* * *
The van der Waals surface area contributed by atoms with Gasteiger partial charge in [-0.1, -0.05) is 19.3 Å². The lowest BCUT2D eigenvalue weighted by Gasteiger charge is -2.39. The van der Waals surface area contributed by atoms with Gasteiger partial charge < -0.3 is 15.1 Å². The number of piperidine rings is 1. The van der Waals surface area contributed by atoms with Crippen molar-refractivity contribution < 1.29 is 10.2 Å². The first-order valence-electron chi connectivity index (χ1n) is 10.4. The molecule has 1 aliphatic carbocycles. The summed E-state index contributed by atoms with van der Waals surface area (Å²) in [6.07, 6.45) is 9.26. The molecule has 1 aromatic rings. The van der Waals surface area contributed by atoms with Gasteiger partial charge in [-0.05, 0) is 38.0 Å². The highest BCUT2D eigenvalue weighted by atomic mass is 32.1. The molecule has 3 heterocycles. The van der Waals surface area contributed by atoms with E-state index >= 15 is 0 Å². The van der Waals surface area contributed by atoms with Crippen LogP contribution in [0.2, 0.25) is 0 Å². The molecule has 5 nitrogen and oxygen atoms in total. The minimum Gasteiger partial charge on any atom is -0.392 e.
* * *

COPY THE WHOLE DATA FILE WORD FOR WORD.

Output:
The van der Waals surface area contributed by atoms with Gasteiger partial charge in [-0.1, -0.05) is 19.3 Å². The lowest BCUT2D eigenvalue weighted by Gasteiger charge is -2.39. The van der Waals surface area contributed by atoms with Gasteiger partial charge < -0.3 is 15.1 Å². The number of piperidine rings is 1. The van der Waals surface area contributed by atoms with Crippen molar-refractivity contribution < 1.29 is 10.2 Å². The first-order valence-electron chi connectivity index (χ1n) is 10.4. The molecule has 1 aliphatic carbocycles. The summed E-state index contributed by atoms with van der Waals surface area (Å²) in [6.07, 6.45) is 9.26. The molecule has 1 aromatic rings. The van der Waals surface area contributed by atoms with Gasteiger partial charge in [-0.05, 0) is 38.0 Å². The highest BCUT2D eigenvalue weighted by atomic mass is 32.1. The molecule has 3 heterocycles. The van der Waals surface area contributed by atoms with E-state index >= 15 is 0 Å². The van der Waals surface area contributed by atoms with Crippen LogP contribution in [0.2, 0.25) is 0 Å². The molecule has 5 nitrogen and oxygen atoms in total. The minimum Gasteiger partial charge on any atom is -0.392 e.